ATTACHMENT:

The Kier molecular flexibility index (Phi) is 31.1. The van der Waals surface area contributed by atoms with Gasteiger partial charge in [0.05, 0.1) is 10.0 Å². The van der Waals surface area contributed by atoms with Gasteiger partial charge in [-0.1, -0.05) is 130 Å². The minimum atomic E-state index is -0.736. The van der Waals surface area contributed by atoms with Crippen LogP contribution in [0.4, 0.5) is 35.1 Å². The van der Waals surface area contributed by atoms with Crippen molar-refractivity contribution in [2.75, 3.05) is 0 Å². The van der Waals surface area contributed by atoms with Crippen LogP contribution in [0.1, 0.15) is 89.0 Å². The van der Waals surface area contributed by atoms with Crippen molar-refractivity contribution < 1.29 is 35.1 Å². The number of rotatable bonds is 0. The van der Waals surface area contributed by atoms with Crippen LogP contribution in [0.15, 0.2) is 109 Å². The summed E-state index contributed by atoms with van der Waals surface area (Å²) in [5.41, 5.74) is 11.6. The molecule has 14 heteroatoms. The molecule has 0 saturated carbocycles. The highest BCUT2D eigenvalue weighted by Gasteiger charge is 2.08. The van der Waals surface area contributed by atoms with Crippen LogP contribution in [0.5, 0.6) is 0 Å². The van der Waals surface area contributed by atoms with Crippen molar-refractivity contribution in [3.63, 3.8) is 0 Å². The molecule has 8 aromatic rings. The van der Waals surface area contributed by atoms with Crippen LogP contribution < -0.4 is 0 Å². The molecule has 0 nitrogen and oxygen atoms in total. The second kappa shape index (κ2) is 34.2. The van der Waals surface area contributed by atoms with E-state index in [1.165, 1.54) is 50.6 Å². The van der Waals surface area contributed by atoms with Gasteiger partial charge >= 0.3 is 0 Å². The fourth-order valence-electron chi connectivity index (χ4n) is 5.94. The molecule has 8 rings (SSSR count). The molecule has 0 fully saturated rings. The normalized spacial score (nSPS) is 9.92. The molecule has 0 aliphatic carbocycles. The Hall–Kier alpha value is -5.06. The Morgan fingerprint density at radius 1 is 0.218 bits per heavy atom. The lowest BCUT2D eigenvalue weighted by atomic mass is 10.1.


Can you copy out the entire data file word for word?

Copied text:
The Kier molecular flexibility index (Phi) is 31.1. The van der Waals surface area contributed by atoms with Gasteiger partial charge in [0.05, 0.1) is 10.0 Å². The van der Waals surface area contributed by atoms with Gasteiger partial charge in [-0.1, -0.05) is 130 Å². The minimum atomic E-state index is -0.736. The van der Waals surface area contributed by atoms with Crippen LogP contribution in [0.4, 0.5) is 35.1 Å². The van der Waals surface area contributed by atoms with Crippen molar-refractivity contribution in [2.75, 3.05) is 0 Å². The van der Waals surface area contributed by atoms with Crippen LogP contribution in [0.1, 0.15) is 89.0 Å². The van der Waals surface area contributed by atoms with Crippen molar-refractivity contribution < 1.29 is 35.1 Å². The number of rotatable bonds is 0. The van der Waals surface area contributed by atoms with Crippen LogP contribution in [0.15, 0.2) is 109 Å². The summed E-state index contributed by atoms with van der Waals surface area (Å²) in [5.41, 5.74) is 11.6. The molecule has 14 heteroatoms. The molecule has 0 saturated carbocycles. The highest BCUT2D eigenvalue weighted by Gasteiger charge is 2.08. The van der Waals surface area contributed by atoms with Crippen LogP contribution in [0.5, 0.6) is 0 Å². The van der Waals surface area contributed by atoms with Crippen molar-refractivity contribution in [3.63, 3.8) is 0 Å². The molecule has 8 aromatic rings. The van der Waals surface area contributed by atoms with Crippen LogP contribution < -0.4 is 0 Å². The molecule has 0 nitrogen and oxygen atoms in total. The second kappa shape index (κ2) is 34.2. The van der Waals surface area contributed by atoms with E-state index in [1.165, 1.54) is 50.6 Å². The van der Waals surface area contributed by atoms with Gasteiger partial charge >= 0.3 is 0 Å². The fourth-order valence-electron chi connectivity index (χ4n) is 5.94. The molecule has 8 rings (SSSR count). The molecule has 0 fully saturated rings. The normalized spacial score (nSPS) is 9.92. The molecule has 0 aliphatic carbocycles. The Hall–Kier alpha value is -5.06. The Morgan fingerprint density at radius 1 is 0.218 bits per heavy atom. The lowest BCUT2D eigenvalue weighted by atomic mass is 10.1.